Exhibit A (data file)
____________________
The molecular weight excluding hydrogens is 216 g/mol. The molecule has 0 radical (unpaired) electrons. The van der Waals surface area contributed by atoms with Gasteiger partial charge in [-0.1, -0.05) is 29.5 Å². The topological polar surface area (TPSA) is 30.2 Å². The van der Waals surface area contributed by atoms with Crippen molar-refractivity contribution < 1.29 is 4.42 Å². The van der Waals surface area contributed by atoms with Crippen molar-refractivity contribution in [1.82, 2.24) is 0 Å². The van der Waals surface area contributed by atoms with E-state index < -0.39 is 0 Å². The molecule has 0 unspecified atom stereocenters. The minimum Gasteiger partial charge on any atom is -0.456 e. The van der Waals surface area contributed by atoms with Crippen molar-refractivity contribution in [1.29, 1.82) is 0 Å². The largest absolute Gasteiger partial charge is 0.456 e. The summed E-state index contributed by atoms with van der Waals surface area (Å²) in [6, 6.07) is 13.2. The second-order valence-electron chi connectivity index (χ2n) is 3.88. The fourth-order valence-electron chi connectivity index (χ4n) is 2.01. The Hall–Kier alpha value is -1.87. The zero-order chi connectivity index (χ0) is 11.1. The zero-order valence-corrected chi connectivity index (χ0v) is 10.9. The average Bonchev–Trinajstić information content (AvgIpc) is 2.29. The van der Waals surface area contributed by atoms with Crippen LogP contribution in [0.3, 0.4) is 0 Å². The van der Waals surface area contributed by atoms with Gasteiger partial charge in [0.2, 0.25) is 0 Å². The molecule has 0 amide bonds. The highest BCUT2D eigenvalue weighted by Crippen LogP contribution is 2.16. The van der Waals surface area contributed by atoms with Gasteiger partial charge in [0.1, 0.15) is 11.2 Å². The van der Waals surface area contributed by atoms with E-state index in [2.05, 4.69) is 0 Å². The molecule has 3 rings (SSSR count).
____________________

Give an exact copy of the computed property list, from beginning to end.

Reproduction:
The molecular weight excluding hydrogens is 216 g/mol. The molecule has 0 radical (unpaired) electrons. The van der Waals surface area contributed by atoms with Gasteiger partial charge in [-0.1, -0.05) is 29.5 Å². The topological polar surface area (TPSA) is 30.2 Å². The van der Waals surface area contributed by atoms with Crippen molar-refractivity contribution < 1.29 is 4.42 Å². The van der Waals surface area contributed by atoms with Crippen molar-refractivity contribution in [1.82, 2.24) is 0 Å². The van der Waals surface area contributed by atoms with E-state index < -0.39 is 0 Å². The molecule has 0 unspecified atom stereocenters. The minimum Gasteiger partial charge on any atom is -0.456 e. The van der Waals surface area contributed by atoms with Crippen molar-refractivity contribution in [1.29, 1.82) is 0 Å². The largest absolute Gasteiger partial charge is 0.456 e. The summed E-state index contributed by atoms with van der Waals surface area (Å²) in [6, 6.07) is 13.2. The second-order valence-electron chi connectivity index (χ2n) is 3.88. The fourth-order valence-electron chi connectivity index (χ4n) is 2.01. The Hall–Kier alpha value is -1.87. The zero-order chi connectivity index (χ0) is 11.1. The zero-order valence-corrected chi connectivity index (χ0v) is 10.9. The average Bonchev–Trinajstić information content (AvgIpc) is 2.29. The van der Waals surface area contributed by atoms with Crippen LogP contribution in [0.3, 0.4) is 0 Å². The van der Waals surface area contributed by atoms with Gasteiger partial charge in [0.2, 0.25) is 0 Å². The molecule has 0 amide bonds. The highest BCUT2D eigenvalue weighted by Crippen LogP contribution is 2.16. The van der Waals surface area contributed by atoms with Gasteiger partial charge in [0.1, 0.15) is 11.2 Å². The van der Waals surface area contributed by atoms with E-state index in [2.05, 4.69) is 0 Å². The molecule has 3 rings (SSSR count).